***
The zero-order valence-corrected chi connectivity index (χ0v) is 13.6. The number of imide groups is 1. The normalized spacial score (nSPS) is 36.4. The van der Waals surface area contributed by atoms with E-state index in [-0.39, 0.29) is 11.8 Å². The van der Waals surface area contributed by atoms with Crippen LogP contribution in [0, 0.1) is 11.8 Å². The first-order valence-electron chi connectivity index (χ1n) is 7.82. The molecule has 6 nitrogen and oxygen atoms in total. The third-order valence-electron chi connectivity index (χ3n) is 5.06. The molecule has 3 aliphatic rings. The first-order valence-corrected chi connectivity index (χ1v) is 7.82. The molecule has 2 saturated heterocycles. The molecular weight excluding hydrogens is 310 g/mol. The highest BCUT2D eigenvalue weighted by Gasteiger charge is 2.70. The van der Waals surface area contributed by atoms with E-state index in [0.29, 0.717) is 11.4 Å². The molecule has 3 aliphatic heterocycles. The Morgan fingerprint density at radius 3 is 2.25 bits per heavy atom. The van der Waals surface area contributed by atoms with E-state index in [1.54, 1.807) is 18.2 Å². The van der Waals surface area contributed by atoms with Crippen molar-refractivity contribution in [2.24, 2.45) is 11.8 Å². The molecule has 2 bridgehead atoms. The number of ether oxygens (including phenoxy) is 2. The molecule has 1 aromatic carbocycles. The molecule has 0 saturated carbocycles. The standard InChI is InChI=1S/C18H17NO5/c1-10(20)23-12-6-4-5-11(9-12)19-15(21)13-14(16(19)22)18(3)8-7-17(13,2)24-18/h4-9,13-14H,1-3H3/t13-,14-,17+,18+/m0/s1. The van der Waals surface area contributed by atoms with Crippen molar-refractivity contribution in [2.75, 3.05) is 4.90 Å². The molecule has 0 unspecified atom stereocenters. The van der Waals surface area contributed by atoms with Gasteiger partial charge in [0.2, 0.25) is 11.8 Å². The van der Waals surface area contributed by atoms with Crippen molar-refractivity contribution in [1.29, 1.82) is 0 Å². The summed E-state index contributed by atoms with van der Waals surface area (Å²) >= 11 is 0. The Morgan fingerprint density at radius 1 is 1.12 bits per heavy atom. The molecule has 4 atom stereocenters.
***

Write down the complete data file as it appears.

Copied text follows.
The zero-order valence-corrected chi connectivity index (χ0v) is 13.6. The number of imide groups is 1. The normalized spacial score (nSPS) is 36.4. The van der Waals surface area contributed by atoms with E-state index in [-0.39, 0.29) is 11.8 Å². The van der Waals surface area contributed by atoms with Crippen LogP contribution in [0, 0.1) is 11.8 Å². The first-order valence-electron chi connectivity index (χ1n) is 7.82. The molecule has 6 nitrogen and oxygen atoms in total. The third-order valence-electron chi connectivity index (χ3n) is 5.06. The molecule has 3 aliphatic rings. The first-order valence-corrected chi connectivity index (χ1v) is 7.82. The molecule has 2 saturated heterocycles. The molecular weight excluding hydrogens is 310 g/mol. The highest BCUT2D eigenvalue weighted by Gasteiger charge is 2.70. The van der Waals surface area contributed by atoms with E-state index in [0.29, 0.717) is 11.4 Å². The molecule has 3 aliphatic heterocycles. The Morgan fingerprint density at radius 3 is 2.25 bits per heavy atom. The van der Waals surface area contributed by atoms with E-state index in [1.54, 1.807) is 18.2 Å². The van der Waals surface area contributed by atoms with Crippen molar-refractivity contribution in [2.24, 2.45) is 11.8 Å². The molecule has 2 bridgehead atoms. The number of ether oxygens (including phenoxy) is 2. The molecule has 1 aromatic carbocycles. The molecule has 0 saturated carbocycles. The standard InChI is InChI=1S/C18H17NO5/c1-10(20)23-12-6-4-5-11(9-12)19-15(21)13-14(16(19)22)18(3)8-7-17(13,2)24-18/h4-9,13-14H,1-3H3/t13-,14-,17+,18+/m0/s1. The van der Waals surface area contributed by atoms with Crippen molar-refractivity contribution in [2.75, 3.05) is 4.90 Å². The molecule has 0 unspecified atom stereocenters. The van der Waals surface area contributed by atoms with Gasteiger partial charge in [0.2, 0.25) is 11.8 Å². The van der Waals surface area contributed by atoms with Crippen molar-refractivity contribution in [1.29, 1.82) is 0 Å². The summed E-state index contributed by atoms with van der Waals surface area (Å²) >= 11 is 0. The Morgan fingerprint density at radius 1 is 1.12 bits per heavy atom. The molecule has 4 atom stereocenters.